Here in Cannes your race in the Bermudan Vintage class?
“Yes exactly, we race against other IOR boats like Ganbare, Resolute Salmon or the maxi Il Moro di Venezia, against the 12 Metre like France or Chancegger… We haven’t got the best rating but at least Galvana is very comfortable. We try to do like four races every year: I’ve done a short offshore race in Spain, we were in Mahon, we’re here for the Régates Royales, and we’ll close the season with the Voiles de Saint-Tropez… »

But then you’re starting for another transatlantic race!
“Right, I will not be in Saint-Tropez because I will join Lalou Roucayrol on his Multi50 for the Transat Jacques Vabre. As a fact, I’m taking over from Karine Fauconnier who hurt herself. It’s a new challenge for me because it’s only a month I sail with Lalou: it’s fun, the boat feels like a kart! It’s small, uncomfortable, but less physical than IDEC Sport and very fast with the new foils.”

Technical specs Galvana :
Design: Sparkman & Stephens
Shipyard: Astilleros Caravela (1975)
LOA: 16,65 m
LWL: 12,46 m
Beam: 4,33 m
Draft: 2,80 m
Displacement: 20 000 kg
Sail area: 110 sq. m
© Guido Cantini / Panerai

Boats and classes

A class on its own
When Nathanaël Herreshoff conceived the Universal Rule in 1903, it was immediately adopted by the New York Yacht Club (NYYC), giving birth to the majestic J-Classes that made history in the America’s Cup between 1930 and 1937. But the rule was also used to design nine other classes, such as the P-Class, that is represented at the Régates Royales de Cannes-Trophée Panerai by Olympian and Chips

This new international rule would soon take over from the Seawanhaka Rule adopted in 1883 by the NYYC and was, in fact, the answer by American architect Nathanaël Herreshoff to the existing America’s Cup rules. The designers were creating bigger and bigger boats in an effort to increase performances, as it happened for example with Reliance, the most extreme of all the Defenders, winner of the1903 edition on Sir Thomas Lipton’s Shamrock III , designed by William Fife. An extraordinary boat that also featured the first ever two-speed winches, measuring 61,26 meters overall (201’) but only 27,43 meters of waterline (90’)!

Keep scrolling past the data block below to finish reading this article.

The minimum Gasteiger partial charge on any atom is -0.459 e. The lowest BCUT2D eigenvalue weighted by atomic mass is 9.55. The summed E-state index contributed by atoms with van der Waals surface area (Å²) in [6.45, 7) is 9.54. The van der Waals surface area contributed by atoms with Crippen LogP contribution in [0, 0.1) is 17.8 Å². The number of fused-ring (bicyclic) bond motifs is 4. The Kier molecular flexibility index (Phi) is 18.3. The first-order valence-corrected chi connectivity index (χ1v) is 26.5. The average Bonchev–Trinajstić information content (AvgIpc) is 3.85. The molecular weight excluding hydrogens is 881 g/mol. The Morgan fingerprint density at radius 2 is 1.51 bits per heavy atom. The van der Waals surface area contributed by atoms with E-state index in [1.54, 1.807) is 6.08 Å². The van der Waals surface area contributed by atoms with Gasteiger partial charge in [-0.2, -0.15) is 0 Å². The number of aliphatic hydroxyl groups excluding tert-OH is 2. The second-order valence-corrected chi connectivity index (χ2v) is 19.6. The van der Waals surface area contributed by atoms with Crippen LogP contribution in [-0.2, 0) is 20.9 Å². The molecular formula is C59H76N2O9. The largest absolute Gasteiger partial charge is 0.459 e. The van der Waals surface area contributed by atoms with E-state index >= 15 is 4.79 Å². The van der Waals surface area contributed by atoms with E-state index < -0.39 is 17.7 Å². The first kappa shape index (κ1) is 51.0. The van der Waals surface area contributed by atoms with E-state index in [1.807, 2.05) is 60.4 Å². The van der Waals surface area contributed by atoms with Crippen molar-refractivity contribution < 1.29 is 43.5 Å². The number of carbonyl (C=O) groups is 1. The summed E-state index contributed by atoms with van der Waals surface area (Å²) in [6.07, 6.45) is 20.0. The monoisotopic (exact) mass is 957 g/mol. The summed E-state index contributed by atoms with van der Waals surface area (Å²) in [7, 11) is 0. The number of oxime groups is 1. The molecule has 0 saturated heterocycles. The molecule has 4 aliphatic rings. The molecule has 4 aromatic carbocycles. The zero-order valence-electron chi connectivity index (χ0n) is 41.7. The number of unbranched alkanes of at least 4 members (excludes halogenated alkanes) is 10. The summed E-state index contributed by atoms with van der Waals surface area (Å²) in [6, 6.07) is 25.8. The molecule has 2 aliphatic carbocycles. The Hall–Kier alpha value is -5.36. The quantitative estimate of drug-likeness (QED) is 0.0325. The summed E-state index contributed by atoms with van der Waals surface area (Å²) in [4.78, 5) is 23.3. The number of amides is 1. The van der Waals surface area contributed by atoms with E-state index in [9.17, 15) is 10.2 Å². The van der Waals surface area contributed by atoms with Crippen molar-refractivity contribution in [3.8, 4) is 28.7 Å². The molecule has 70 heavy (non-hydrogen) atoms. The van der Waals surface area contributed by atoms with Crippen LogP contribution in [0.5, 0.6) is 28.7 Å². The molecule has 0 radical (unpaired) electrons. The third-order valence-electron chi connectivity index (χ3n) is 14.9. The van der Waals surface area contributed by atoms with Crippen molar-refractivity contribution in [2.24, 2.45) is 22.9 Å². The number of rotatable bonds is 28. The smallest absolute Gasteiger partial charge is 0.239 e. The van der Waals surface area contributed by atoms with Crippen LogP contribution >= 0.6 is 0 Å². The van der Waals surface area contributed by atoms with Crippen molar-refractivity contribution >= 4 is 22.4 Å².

A classic format
The new Universal Rule by Nathanaël Herreshoff was intended to put a limit to the excesses of the early 20th century: it took into consideration the boat’s overall length, her beam, draft, freeboard, hull shape, the mast height and the total sail area. Herreshoff adapted the rule to create ten different categories among which the I, with an handicap lower than 88’, the J not exceeding 76’ but also the Q, set at 25’ or the P class having a rating inferior to 31’ like Chips and Olympian.

The American naval architect signed his first P-class in 1907 to defend the Canada’s Cup. Seneca owned by M.P. Pembroke was later bought by Royal Canadian’s Commodore Jarvis, thus being the leader of an eight-boats strong fleet based in Toronto. Whilst, only two boats flied the flag of Rochester Yacht Club, on the American coast of Lake Ontario: Olympian owned by Paul LaLonde and Alleode owned by Lorenzo Mabbett, who won the prestigious Fisher Cup in 1927.

Yet, Nathanaël Herreshoff was not the only one to design P-class boats. Chips was conceived by Starling Burgess, who also built her in 1913 at the shipyard bearing his name and based in Marblehead, that is the very same year William Gardner’s designed Olympian, which saw the light in Chicago and was built by Mc Clure. All in all, some twenty P-class yachts were created before their decline, due to the Metre Rule becoming more and more popular among European owners and being used for the Olympic Games.

Technical specs Chips (ex-Onda III) :

Designer: Starling Burgess
Builder: W. Starling Burgess (1903)
LOA: 15,67 m
Waterline length: 10,70 m
Beam: 3,17 m
Draft: 2,25 m
Displacement: 16 000 kg
Sail area: 170 sq. m